President confirms election date and US Ambassador says that Russian interference is expected

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The FINANCIAL — President of Georgia Salome Zurabishvili has named the date of parliamentary elections and elections of the Supreme Council of the Autonomous Republic of Adjara within Georgia. The 2020 parliamentary elections will be held in a different manner, with 120 seats in parliament distributed based on the party-list electoral system and the remaining 30 per the majoritarian model. The parties or election blocs will be able to enter parliament if they receive at least one per cent of total votes. US Ambassador to Georgia Kelly Degnan said that Georgia should expect Russian interference in the upcoming parliamentary elections.

Salome Zurabishvili said that 30 years ago, on October 28, Georgia held democratic elections and stated that we should continue this tradition and represent our country to the world as an extremely democratic country. Zurabishvili also said that she signed the election declaration act today and parliamentary elections in Georgia wil be held on date provided by the Constitution. She added that she would like to address the public and urge everyone to conduct this period, these two months leading up to the elections, as peacefully as possible.

The citizens of Georgia will elect 150-member parliament through a mixed electoral system with 120 deputies elected through proportional-party lists and 30 lawmakers elected as majoritarians from single-mandate constituencies. The elections are held through a significantly modified electoral system – following months-long protests that started in June 20, 2019, and lengthy foreign mediated negotiations between the ruling Georgian Dream and opposition parties, the Georgian Parliament increased proportional representation from 77 to 120 and decreased majoritarian seats from 73 to 30, reported.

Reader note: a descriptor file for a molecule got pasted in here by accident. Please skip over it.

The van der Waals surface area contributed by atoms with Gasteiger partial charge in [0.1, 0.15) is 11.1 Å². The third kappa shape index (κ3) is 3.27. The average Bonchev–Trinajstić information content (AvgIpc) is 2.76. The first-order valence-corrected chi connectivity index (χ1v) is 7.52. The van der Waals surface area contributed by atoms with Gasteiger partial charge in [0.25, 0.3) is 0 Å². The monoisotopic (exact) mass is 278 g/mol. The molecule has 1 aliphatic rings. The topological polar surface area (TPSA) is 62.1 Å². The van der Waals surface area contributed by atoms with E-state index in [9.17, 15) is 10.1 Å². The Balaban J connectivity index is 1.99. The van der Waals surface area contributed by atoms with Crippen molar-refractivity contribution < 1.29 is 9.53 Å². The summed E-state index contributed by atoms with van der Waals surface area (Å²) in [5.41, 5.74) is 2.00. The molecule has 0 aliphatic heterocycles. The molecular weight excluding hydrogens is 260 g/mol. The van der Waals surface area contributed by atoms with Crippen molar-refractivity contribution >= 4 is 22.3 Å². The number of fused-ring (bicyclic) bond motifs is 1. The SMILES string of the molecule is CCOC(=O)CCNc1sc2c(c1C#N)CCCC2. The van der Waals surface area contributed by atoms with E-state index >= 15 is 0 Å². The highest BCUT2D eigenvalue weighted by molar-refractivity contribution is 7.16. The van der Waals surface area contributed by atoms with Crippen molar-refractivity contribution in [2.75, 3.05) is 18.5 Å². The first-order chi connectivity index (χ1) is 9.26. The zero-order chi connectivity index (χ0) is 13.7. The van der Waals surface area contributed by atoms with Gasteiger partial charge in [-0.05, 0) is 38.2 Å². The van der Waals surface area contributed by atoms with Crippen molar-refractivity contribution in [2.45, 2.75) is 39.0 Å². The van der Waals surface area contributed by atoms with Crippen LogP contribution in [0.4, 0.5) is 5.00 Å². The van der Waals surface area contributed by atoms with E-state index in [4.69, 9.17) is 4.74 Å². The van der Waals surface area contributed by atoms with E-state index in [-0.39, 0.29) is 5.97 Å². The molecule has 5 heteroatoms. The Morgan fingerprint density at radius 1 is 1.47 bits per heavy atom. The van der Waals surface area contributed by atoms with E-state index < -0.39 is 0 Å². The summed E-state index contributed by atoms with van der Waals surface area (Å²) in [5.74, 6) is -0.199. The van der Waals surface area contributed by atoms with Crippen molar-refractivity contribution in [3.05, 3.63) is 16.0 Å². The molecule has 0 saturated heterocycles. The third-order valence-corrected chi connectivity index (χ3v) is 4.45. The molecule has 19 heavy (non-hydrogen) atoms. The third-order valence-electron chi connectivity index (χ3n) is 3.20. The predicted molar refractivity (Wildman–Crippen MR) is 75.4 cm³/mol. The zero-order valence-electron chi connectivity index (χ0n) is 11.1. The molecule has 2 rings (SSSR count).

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Zurabishvili has named October 31 as the date of parliamentary elections and elections of the Supreme Council of the Autonomous Republic of Adjara within Georgia. According to Georgia’s constitution, the parliamentary elections should be held in October, but it is up to the president to set an exact date no later than two months before the voting day. As for the regular elections of the Supreme Council of Autonomous Republic of Adjara, it shall be held on the last Saturday of October of the calendar year during which the term of authority of the Supreme Council expires. By Georgian law, the president calls the date of the elections of the Supreme Council by cosigning the Georgian prime minister. In addition, the barrier for a party to enter parliament has been lowered and is now not three, but only one percent, according to

US Ambassador to Georgia Kelly Degnan said that Georgia should expect Russian interference in the upcoming parliamentary elections and one of the ways Russia may interfere in the parliamentary elections is to spread disinformation campaigns. She also said that the US and international donors have an initiative aimed at raising the awareness of the Georgian public and helping Georgians to distinguish fake news from verified information. She added that political leaders should also provide information to the public on issues that are important to them and this is necessary to ensure that voters arrive at the polling station prepared and informed.

It should be noted that, 68 political parties had submitted application for electoral registration at the Election Administration, out which 53 were previously under discussion, 14 political parties were registered immediately and one was rejected to be registered. 

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Members of the European Parliament pointed out that the upcoming parliamentary elections will be “pivotal in confirming Georgia’s democratic credentials” and expressed their hope for an electoral campaign marked by fair competition. MEPs underline the importance of editorial independence and non-discriminatory coverage of political views in programmes by private and, in particular, public broadcasters during the upcoming electoral campaign. 

During an election year, it is of critical importance that the Georgian authorities and all political actors conduct themselves responsibly and live up to their commitments to each other and to their international partners, so as not to let their achievements and aspirations fall victim to internal political tension,” said Parliament’s standing rapporteur on Georgia Sven Mikser (S&D, Estonia). 

In July of 2020 The Georgian Foreign Minister, David Zalkaliani held a meeting with NATO and EU Officials. The sides welcomed the steps taken by the Georgian Government towards strengthening democracy, including by adopting constitutional amendments, and electoral system reforms.

European Parliament salutes the strengthening of EU-Georgia relations

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